Alabama-Coushatta Tribe of Texas

From Wikipedia, the free encyclopedia
Jump to: navigation, search
Alabama-Coushatta Tribe of Texas
Alabama-Coushatta Rez.jpg
Sign at the Alabama-Coushatta Reservation east of Livingston, Texas
Total population
1,000[1]
Regions with significant populations
 United States ( Texas)
Languages
English, Alabama, Koasati
Religion
traditional tribal religion, Protestant Christianity[2]
Related ethnic groups
other Alabama and Koasati people

The Alabama-Coushatta Tribe of Texas is a Federally recognized tribe of Alabama and Koasati in Polk County, Texas. The tribe hosts an annual powwow in early June. These peoples are descended from members of the historic Muscogee or Creek Confederacy of numerous tribes in the southeast United States, particularly Georgia and Alabama.

They are one of six Federally recognized tribes whose members are descended from the Creek Confederacy of the Southeast. Four tribes are located in Oklahoma, where most of the Creek were removed in the 1830s under Indian Removal.

History[edit]

Under pressure from European-American settlement, the ancestors of this tribe were Alabama and Coushatta peoples who migrated from Alabama and the Southeast into Louisiana and finally east Texas when it was under Spanish rule in the late eighteenth century. They settled in an area known as Big Thicket and adapted their culture to the environment of forest and waters.[1]

When the area began to be settled by European Americans from the United States, the tribes established friendly relations and traded with the new settlers. Sam Houston helped protect them during years of conflicts with other Native Americans in the area. After annexation of Texas by the United States, settlement increased and the tribes were under pressure again. They appealed to the state to have land set aside for their exclusive use.[1]

Reservation[edit]

The Alabama-Coushatta Indian Reservation was established in 1854,[3] when the state bought "1,110.7 acres of land for the Alabama Indian reservation. About 500 tribe members settled on this land during the winter of 1854–55. In 1855 the Texas legislature appropriated funds to purchase 640 acres for the Coushattas" but never followed through.[1] The Coushatta began to live with the Alabama on their reservation.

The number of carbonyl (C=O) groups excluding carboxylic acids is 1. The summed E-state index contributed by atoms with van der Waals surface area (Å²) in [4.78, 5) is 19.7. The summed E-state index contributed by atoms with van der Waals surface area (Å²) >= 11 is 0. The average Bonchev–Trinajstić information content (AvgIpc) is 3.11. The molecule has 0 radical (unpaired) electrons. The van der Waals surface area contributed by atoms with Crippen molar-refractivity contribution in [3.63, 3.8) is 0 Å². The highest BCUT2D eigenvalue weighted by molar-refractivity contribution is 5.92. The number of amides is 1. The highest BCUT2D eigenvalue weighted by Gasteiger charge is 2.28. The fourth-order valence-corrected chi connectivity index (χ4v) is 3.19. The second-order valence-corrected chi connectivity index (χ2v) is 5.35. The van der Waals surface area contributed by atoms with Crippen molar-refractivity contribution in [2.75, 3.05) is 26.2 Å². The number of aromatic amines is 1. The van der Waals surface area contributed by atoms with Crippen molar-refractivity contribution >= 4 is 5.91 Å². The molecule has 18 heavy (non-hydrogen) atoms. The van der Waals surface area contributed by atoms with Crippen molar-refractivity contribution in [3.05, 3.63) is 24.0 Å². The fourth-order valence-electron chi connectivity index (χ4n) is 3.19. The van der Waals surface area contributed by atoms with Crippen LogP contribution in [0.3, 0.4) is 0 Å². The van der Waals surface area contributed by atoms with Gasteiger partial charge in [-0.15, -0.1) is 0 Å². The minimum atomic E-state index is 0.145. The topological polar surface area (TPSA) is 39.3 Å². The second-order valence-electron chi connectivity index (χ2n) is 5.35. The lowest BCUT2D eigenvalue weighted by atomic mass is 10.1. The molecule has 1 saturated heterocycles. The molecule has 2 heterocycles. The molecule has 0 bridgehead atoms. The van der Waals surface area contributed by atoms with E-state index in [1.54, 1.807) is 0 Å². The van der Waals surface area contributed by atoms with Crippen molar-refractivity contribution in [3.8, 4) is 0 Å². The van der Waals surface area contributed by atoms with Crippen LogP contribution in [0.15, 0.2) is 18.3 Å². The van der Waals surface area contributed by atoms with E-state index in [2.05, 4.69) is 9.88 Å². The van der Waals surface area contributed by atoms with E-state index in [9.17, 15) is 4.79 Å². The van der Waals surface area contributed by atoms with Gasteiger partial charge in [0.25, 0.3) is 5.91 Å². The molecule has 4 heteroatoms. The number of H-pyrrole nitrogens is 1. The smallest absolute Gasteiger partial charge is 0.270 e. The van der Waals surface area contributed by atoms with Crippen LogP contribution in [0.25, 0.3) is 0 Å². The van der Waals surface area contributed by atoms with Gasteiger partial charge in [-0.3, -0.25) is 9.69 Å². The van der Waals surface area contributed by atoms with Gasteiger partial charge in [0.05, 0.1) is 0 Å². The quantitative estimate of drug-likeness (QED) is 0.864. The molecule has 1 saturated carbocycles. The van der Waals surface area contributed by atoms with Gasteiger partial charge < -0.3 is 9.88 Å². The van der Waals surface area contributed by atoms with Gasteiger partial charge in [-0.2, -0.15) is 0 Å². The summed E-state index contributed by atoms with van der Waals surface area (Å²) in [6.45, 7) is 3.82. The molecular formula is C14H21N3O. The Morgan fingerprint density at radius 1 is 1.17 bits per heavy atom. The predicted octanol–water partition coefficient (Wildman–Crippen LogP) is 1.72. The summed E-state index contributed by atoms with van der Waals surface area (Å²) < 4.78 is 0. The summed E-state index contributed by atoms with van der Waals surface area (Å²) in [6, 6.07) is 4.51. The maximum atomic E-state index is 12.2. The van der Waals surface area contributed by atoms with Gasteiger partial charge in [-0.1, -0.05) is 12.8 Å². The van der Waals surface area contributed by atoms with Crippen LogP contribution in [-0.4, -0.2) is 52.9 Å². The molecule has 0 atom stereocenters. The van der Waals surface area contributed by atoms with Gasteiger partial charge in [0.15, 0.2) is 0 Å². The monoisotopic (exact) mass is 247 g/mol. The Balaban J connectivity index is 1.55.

Both the peoples struggled after the Civil War, as few spoke English and they had difficulty finding jobs.[1] They acquired more land and today their reservation is 4,593.7 acres large, located 17 miles east of Livingston, Texas. About half the tribe, or 500 people, live on the reservation.[1]

Language[edit]

Both the Alabama and Koasati languages are Muskogean languages. They are mutually understandable.[1]

Government[edit]

The Alabama-Coushatta Tribe of Texas is headquartered in Livingston, Texas. The tribe is governed by a democratically elected seven-member council, as well as a principal chief and second chief who serve for life. The current administration is as follows:

  • Principal Chief: Oscola Clayton Sylestine
  • Second Chief: Colabe Clem Sylestine
  • Chairman: Kyle Williams
  • Vice-Chairman: Clint Poncho
  • Treasurer: Pete Polite
  • Secretary: Melanie Battise
  • Council: Nita Battise
  • Council: Ronnie Poncho
  • Council: Roland Thomas.[4]

Notes[edit]

  1. ^ a b c d e f g Howard N. Martin, "Alabama-Coushatta Indians." Handbook of Texas Online, uploaded 9 June 2010, retrieved 26 May 2013.
  2. ^ Pritzker 363–4
  3. ^ Pritzker 364
  4. ^ "Tribal Leadership." Alabama-Coushatta Tribe of Texas. Retrieved 26 May 2013.

References[edit]

  • Pritzker, Barry M. A Native American Encyclopedia: History, Culture, and Peoples. Oxford: Oxford University Press, 2000. ISBN 978-0-19-513877-1

Further reading[edit]

External links[edit]